Because the first monoliths were constructed opposite the bluff, the entire trestle had to be completed to move the concrete from the mixing plant to the worksite. This meant that some of the trestle footings had to stand in the flowing river. Holes were drilled into the bedrock and reinforced concrete footings installed.

The southern monoliths under construction, July 1962

The southern monoliths under construction, July 1962. Thomas E. Petermann Collection (S-2005-89-113)

Beaver Dam is a concrete gravity dam. It uses its massive weight to hold back the water in the reservoir. Roughly triangular in shape, the dam has a wide base which counteracts the enormous horizontal water pressure found at the bottom of the lake. At the top of the triangle, where there is little water pressure, the dam is narrow.

In order to anchor the dam to the limestone bluff, deep notches or keyways were blasted into the rock face. The leftover rock was used to build the earthen embankment anchoring the other side of the dam, opposite the bluff.

The Spillway and the Powerhouse
Slip forms used to construct the narrow, arched walls of the spillway, April 1963.  Below the gantry the dinkey locomotive hauls a flatcar of concrete.

Slip forms used to construct the narrow, arched walls of the spillway, April 1963. Below the gantry the dinkey locomotive hauls a flatcar of concrete. Thomas E. Petermann Collection (S-2005-89-117)

When water is added to the dry ingredients that make up concrete, it causes it to harden, releasing heat which can make the concrete crack. To prevent this at Beaver Dam, concrete was poured at a temperature of 50 degrees Fahrenheit or less.

On the bluff above the mixing plant were several operations designed to keep the concrete and its ingredients cool. A 1,200-ton refrigeration plant made chilled water to mix into the concrete. Chilled water was also sprayed onto the crushed rock as it moved along the conveyor, and then the water was vibrated out before it went into the mixing plant. To cool the coarse aggregate in the storage bins, cold air was forced through it.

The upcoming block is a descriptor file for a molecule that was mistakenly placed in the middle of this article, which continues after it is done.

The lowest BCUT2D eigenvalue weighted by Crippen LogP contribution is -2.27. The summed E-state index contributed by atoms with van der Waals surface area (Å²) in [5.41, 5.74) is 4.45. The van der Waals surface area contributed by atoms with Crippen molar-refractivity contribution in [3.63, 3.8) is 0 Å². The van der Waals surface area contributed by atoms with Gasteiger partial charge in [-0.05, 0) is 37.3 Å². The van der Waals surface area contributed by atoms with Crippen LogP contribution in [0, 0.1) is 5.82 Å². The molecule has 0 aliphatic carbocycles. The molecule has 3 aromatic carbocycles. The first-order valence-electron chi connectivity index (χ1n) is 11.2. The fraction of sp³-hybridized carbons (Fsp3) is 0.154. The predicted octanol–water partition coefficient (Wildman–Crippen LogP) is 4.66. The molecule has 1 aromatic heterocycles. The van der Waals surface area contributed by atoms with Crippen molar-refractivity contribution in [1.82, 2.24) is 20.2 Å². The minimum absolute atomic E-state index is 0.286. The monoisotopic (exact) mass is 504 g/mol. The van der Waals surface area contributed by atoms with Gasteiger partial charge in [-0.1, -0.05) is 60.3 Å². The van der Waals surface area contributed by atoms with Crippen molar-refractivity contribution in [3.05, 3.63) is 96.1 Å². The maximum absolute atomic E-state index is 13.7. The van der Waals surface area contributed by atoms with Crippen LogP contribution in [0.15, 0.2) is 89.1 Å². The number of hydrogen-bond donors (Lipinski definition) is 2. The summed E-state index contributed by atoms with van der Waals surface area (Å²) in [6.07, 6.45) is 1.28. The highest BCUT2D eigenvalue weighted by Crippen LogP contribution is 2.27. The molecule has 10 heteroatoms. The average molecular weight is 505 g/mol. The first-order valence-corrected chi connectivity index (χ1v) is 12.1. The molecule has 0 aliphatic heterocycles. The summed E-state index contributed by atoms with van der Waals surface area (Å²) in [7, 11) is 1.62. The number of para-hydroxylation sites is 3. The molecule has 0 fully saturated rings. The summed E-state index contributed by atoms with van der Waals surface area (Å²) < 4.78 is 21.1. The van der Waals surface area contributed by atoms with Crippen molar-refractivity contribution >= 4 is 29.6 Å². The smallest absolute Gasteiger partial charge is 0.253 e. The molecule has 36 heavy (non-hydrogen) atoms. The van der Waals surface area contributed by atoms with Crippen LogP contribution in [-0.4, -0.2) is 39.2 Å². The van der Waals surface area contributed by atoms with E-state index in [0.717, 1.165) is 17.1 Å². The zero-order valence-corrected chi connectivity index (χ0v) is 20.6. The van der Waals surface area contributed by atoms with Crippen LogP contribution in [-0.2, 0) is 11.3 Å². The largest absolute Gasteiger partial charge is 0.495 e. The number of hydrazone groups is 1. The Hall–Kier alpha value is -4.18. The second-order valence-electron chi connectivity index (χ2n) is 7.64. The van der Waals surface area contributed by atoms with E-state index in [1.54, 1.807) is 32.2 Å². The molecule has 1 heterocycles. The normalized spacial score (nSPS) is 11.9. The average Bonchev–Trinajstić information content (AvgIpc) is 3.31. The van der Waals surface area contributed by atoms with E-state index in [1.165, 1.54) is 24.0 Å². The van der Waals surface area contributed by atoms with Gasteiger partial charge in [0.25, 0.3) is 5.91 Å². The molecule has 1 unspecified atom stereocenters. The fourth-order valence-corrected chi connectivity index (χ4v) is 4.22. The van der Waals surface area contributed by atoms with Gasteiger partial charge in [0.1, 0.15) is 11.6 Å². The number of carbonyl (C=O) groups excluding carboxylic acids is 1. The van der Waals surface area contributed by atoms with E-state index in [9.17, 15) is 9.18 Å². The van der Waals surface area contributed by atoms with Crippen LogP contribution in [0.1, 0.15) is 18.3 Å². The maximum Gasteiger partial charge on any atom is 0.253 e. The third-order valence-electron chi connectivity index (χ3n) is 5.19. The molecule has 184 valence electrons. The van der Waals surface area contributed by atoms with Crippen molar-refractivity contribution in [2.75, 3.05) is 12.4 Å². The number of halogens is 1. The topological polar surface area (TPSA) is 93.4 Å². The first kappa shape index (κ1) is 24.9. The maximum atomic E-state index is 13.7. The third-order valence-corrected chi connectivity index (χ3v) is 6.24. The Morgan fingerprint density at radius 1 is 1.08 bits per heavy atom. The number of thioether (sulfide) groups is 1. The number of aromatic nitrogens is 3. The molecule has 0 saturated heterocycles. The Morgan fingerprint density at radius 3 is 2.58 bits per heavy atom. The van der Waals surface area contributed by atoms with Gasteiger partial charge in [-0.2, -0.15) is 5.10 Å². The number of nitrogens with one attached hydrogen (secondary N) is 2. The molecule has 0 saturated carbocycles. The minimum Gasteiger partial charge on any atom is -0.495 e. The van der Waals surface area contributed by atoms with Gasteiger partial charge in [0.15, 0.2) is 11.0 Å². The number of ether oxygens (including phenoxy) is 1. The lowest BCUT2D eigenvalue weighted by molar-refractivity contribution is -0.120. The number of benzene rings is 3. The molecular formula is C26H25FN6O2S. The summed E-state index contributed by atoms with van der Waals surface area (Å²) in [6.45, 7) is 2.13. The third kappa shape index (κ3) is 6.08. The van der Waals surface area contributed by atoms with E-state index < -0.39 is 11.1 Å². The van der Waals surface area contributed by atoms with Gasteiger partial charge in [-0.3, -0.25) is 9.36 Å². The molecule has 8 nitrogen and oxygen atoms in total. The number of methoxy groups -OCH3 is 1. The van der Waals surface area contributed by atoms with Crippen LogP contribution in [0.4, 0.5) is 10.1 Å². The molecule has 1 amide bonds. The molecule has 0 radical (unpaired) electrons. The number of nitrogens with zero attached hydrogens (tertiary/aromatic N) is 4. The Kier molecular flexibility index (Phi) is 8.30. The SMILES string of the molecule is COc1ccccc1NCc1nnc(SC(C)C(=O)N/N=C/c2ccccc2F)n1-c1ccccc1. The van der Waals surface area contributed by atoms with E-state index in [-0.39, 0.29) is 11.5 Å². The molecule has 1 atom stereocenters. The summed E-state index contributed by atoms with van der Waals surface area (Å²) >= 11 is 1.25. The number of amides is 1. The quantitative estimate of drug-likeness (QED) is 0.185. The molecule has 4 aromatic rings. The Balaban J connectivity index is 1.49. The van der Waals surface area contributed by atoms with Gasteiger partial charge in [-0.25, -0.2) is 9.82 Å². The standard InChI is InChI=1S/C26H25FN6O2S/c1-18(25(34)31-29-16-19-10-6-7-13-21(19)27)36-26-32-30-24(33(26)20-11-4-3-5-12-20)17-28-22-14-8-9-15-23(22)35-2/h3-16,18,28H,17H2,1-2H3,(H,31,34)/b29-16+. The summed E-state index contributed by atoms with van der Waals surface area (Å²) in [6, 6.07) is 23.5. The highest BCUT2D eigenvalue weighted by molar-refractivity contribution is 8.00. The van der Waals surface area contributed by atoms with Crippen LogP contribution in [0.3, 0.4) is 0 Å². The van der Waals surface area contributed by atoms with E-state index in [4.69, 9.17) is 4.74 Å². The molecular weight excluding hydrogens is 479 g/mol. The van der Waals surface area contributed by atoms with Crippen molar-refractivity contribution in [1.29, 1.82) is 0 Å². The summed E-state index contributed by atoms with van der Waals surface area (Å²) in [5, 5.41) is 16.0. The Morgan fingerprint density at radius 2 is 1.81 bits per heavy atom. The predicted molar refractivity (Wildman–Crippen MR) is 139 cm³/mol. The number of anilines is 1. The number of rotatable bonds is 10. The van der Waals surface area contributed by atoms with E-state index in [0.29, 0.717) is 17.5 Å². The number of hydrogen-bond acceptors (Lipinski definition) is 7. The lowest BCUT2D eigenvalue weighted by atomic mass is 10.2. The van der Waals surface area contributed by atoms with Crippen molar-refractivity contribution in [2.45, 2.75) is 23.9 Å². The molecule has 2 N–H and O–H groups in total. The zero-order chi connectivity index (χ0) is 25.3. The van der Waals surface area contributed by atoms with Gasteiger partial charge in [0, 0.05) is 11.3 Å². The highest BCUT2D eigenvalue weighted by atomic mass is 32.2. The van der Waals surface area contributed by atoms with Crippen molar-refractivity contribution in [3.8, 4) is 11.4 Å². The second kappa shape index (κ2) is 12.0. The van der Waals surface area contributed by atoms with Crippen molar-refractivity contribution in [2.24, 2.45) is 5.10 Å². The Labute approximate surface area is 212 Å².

Ammonia refrigeration plants made flaked ice, which was stored in an insulated storage house. The ice was moved along a screw conveyor into the ice batcher in the mixing plant. During hot weather more ice than water was added to the concrete mixture to keep it cool.

The spillway under construction, June 1963.  Part of the embankment is seen at right.

The spillway under construction, June 1963. Part of the embankment is seen at right. Bettye Mohney Collection (S-86-124-38:13)

An earthen embankment spans the gap between the concrete dam and the sloping countryside around it. To build the embankment a keyway was blasted into the bedrock. Then a cutoff wall made of impervious (non-porous) clay was built to resist water seepage from the lake. Pervious (porous) rock from White River gravel bars was piled against the clay core to equalize water pressure.

Rock-and-earth fill material forms the massive sloping sides of the embankment. Fill came from the dam excavation itself and from several nearby pits, some of which contained human graves that first had to be relocated by the Corps of Engineers before the fill could be removed. Riprap (large rocks) was placed on top of the embankment’s slopes to control erosion.

The spillway under construction, April 1963.  The earthen embankment is seen at top right.

The spillway under construction, April 1963. The earthen embankment is seen at top right. Thomas E. Petermann Collection (S-2005-89-116)

The lake is divided into two parts. The conservation pool, at 1,200 feet above sea level, holds water for power generation and municipal and industrial use. At its normal water level, about 28,000 acres of land are covered by the lake. The ten feet above the conservation pool is reserved for the flood pool. Often empty, it can hold up to 300,000 acre-feet of floodwater.

When the flood pool fills and the Corps of Engineers determines that floodwater needs to be released from the reservoir, seven steel, curved, tainter gates at the top of the dam’s spillway are raised electrically. Water flows down the arched spillway away from the base of the dam and into the concrete stilling basin where large baffles (blocks) disperse the energy of the water being released downstream.

The spillway gates have been opened several times over the years to regulate floodwaters. The sight of millions of gallons of water rushing down the spillway is a spectacular event and always draws a crowd.